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Radiation and cancer May 21, 2009

Posted by tomography in Cancer, Nuclear Medicine, Radiology.


Diagnostic scans, whether it is a plain x-ray or CT scan, use some form of radiation and for those who are exposed to radiation sources, the doses eventually add up over the years and may disrupt cell division.

While debated, a recent study suggests that radiation exposure from medical imaging may be responsible for 1-3% of cancers worldwide. In 2004, Lee et al. concluded that “patients are not given information about the risks, benefits and radiation dose for a CT scan”. Additionally, this study found that both patients and physicians were “unable to provide accurate estimates of CT doses”.

If you are curious about your risk data, head over to Xrayrisk and calculate your own values. Just type in your age, the type and number of scans you have had so far, and the approximate dose value in mSv!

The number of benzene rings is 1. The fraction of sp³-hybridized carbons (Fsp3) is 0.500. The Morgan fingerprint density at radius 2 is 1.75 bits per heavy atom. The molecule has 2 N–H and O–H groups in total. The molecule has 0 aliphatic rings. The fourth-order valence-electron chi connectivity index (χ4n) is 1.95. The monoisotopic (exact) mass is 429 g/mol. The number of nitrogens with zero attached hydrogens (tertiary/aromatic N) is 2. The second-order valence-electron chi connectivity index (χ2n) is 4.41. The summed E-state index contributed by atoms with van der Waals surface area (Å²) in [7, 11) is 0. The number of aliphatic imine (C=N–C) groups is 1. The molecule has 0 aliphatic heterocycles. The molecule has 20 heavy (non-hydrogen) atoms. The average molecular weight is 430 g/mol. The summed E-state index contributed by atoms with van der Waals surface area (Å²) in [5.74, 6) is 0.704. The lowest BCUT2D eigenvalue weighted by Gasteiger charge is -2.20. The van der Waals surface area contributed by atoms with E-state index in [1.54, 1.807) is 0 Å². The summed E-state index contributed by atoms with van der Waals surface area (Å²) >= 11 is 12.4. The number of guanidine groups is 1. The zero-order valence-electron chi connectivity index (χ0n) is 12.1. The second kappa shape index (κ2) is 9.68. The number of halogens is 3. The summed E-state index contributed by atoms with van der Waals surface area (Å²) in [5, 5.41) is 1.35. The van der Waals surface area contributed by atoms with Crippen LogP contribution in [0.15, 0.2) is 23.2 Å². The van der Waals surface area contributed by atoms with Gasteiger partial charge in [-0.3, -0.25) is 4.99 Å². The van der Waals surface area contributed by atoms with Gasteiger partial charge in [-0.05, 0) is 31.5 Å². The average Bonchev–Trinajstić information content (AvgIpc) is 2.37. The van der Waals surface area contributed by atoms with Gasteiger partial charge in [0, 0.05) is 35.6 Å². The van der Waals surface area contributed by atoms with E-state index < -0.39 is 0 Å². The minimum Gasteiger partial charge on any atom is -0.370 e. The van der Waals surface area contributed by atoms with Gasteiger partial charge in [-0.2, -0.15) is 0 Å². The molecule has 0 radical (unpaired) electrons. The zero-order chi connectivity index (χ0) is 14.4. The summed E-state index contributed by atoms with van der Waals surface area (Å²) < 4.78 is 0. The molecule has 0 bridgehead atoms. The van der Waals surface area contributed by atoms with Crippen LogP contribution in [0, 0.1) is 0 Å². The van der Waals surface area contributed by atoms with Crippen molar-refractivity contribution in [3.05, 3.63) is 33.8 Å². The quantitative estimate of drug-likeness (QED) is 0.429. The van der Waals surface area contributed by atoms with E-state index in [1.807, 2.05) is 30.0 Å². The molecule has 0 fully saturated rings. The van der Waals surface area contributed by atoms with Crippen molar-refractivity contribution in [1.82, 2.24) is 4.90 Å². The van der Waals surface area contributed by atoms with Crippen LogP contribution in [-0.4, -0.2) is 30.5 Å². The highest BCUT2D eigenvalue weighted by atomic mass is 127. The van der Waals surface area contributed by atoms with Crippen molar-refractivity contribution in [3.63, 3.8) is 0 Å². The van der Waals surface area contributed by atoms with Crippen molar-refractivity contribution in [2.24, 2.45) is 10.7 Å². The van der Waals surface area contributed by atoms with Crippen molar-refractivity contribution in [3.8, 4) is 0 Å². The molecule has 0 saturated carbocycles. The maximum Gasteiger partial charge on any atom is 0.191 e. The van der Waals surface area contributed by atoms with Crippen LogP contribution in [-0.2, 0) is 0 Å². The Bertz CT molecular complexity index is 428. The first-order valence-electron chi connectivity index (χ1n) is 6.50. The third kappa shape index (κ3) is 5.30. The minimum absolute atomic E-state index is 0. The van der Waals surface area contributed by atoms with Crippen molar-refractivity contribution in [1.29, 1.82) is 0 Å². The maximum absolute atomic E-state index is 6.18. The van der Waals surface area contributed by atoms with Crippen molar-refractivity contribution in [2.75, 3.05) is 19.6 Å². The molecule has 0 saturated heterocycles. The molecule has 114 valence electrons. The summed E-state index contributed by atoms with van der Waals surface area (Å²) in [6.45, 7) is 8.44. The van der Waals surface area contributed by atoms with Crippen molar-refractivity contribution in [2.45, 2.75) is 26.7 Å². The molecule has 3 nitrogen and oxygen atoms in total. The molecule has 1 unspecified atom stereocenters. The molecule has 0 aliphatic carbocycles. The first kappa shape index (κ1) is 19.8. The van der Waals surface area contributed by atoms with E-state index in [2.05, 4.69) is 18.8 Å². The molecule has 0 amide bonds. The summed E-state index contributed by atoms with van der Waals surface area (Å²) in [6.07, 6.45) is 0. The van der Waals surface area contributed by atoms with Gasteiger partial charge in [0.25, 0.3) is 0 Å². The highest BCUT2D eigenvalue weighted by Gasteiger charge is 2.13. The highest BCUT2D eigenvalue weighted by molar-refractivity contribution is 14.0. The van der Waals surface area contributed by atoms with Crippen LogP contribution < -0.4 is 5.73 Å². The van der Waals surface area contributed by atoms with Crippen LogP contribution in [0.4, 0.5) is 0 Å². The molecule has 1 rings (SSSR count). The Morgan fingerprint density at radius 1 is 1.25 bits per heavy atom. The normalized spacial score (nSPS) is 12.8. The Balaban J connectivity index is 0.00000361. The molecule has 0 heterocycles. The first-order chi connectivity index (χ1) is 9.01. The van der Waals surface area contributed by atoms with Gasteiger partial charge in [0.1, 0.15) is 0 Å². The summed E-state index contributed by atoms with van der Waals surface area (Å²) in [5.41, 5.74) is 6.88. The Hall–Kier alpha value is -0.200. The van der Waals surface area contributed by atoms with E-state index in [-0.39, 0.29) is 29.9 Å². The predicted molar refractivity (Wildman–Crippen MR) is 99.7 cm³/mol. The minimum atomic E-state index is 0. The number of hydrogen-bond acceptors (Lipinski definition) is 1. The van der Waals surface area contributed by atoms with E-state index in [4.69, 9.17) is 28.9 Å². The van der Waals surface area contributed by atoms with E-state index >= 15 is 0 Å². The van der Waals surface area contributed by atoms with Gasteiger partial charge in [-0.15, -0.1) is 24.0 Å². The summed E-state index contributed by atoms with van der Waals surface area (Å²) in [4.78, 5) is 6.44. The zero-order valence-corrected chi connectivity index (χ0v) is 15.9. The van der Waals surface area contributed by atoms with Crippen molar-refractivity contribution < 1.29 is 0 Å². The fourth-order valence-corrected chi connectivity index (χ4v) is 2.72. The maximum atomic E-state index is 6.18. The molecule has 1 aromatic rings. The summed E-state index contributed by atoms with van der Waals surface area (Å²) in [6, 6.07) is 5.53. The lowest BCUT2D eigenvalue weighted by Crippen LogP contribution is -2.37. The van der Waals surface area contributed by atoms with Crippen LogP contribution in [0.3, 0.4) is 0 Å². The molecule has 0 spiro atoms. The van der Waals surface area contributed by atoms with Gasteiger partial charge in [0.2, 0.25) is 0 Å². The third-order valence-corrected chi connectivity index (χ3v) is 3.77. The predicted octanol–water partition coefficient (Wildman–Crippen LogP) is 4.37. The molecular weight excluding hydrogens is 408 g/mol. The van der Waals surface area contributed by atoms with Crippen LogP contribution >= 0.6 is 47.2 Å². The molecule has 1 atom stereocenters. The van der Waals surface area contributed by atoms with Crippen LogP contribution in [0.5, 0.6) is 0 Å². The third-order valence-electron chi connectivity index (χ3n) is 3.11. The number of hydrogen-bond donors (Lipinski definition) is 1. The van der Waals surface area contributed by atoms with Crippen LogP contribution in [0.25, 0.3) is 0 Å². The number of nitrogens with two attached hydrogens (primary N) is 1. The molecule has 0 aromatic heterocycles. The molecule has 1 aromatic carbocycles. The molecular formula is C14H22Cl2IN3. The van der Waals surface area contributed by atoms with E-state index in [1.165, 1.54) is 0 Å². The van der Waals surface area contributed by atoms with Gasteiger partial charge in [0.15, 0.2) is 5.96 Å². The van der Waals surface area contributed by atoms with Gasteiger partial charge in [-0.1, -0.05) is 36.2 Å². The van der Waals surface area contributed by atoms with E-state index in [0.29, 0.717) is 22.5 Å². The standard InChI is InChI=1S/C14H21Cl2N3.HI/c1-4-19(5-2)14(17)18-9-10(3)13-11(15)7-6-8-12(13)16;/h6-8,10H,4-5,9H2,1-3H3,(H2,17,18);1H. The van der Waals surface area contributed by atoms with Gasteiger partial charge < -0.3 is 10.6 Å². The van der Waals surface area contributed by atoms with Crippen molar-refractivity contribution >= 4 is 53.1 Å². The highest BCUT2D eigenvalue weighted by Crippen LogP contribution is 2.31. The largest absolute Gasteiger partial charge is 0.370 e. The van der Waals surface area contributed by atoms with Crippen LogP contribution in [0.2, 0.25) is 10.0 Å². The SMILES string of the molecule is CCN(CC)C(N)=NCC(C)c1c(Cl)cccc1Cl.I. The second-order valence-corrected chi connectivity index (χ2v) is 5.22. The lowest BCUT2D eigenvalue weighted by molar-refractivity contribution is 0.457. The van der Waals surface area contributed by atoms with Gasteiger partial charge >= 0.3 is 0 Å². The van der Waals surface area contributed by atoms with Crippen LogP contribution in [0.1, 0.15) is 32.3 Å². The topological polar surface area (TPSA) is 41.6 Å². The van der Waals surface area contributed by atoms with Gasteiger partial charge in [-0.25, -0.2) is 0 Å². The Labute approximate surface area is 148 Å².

The frequently asked questions section of this website contains some short, but detailed descriptions of the various modalities, including Nuclear Medicine modalities, that may be valuable for patients.

Don’t forget, though, it is all about probability! Not one test will ever be able to predict for sure whether someone will have any form of cancer in their lifetime.

– Andras



1. mattresses - June 21, 2009

I’d say that patients still are often not given information about the risks associated with CT scan, as was quoted in the 2004 reference. I had a CT done last year and asked the technician about any effects of exposure. I was a little surprised to hear her say, ‘no, there is no risk at all, this is a low dose’, didn’t sound right, there is probably always some risk. I didn’t pursue it, as I’ve had very few CT’s or X-rays done in my life. Still it was a little troubling that the tech didn’t seem fully educated in the matter.

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